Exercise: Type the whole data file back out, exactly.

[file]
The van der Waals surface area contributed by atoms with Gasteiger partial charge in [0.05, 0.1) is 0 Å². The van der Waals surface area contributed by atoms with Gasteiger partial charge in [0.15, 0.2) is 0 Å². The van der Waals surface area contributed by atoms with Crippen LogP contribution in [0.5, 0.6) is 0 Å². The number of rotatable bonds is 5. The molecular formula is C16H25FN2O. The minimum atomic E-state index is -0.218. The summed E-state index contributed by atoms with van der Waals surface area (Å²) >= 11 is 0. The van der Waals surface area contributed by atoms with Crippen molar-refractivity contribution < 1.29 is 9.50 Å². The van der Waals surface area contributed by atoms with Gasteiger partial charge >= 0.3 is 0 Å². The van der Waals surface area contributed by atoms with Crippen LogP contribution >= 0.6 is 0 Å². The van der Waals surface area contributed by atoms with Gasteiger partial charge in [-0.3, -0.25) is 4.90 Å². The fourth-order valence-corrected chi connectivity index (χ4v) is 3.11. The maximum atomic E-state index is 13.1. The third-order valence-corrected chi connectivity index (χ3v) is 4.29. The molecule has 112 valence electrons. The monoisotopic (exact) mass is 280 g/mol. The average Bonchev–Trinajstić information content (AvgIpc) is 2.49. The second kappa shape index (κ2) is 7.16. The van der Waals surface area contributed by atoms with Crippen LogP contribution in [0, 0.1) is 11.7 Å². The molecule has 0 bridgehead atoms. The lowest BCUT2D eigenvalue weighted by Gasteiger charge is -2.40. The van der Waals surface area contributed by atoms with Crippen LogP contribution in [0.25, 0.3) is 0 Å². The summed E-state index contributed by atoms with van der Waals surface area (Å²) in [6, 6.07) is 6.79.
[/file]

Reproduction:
The van der Waals surface area contributed by atoms with Gasteiger partial charge in [0.05, 0.1) is 0 Å². The van der Waals surface area contributed by atoms with Gasteiger partial charge in [0.15, 0.2) is 0 Å². The van der Waals surface area contributed by atoms with Crippen LogP contribution in [0.5, 0.6) is 0 Å². The number of rotatable bonds is 5. The molecular formula is C16H25FN2O. The minimum atomic E-state index is -0.218. The summed E-state index contributed by atoms with van der Waals surface area (Å²) >= 11 is 0. The van der Waals surface area contributed by atoms with Crippen molar-refractivity contribution < 1.29 is 9.50 Å². The van der Waals surface area contributed by atoms with Gasteiger partial charge >= 0.3 is 0 Å². The van der Waals surface area contributed by atoms with Crippen LogP contribution >= 0.6 is 0 Å². The van der Waals surface area contributed by atoms with Gasteiger partial charge in [-0.3, -0.25) is 4.90 Å². The fourth-order valence-corrected chi connectivity index (χ4v) is 3.11. The maximum atomic E-state index is 13.1. The third-order valence-corrected chi connectivity index (χ3v) is 4.29. The molecule has 112 valence electrons. The monoisotopic (exact) mass is 280 g/mol. The average Bonchev–Trinajstić information content (AvgIpc) is 2.49. The second kappa shape index (κ2) is 7.16. The van der Waals surface area contributed by atoms with Crippen LogP contribution in [0, 0.1) is 11.7 Å². The molecule has 0 bridgehead atoms. The lowest BCUT2D eigenvalue weighted by Gasteiger charge is -2.40. The van der Waals surface area contributed by atoms with Crippen LogP contribution in [0.25, 0.3) is 0 Å². The summed E-state index contributed by atoms with van der Waals surface area (Å²) in [6, 6.07) is 6.79.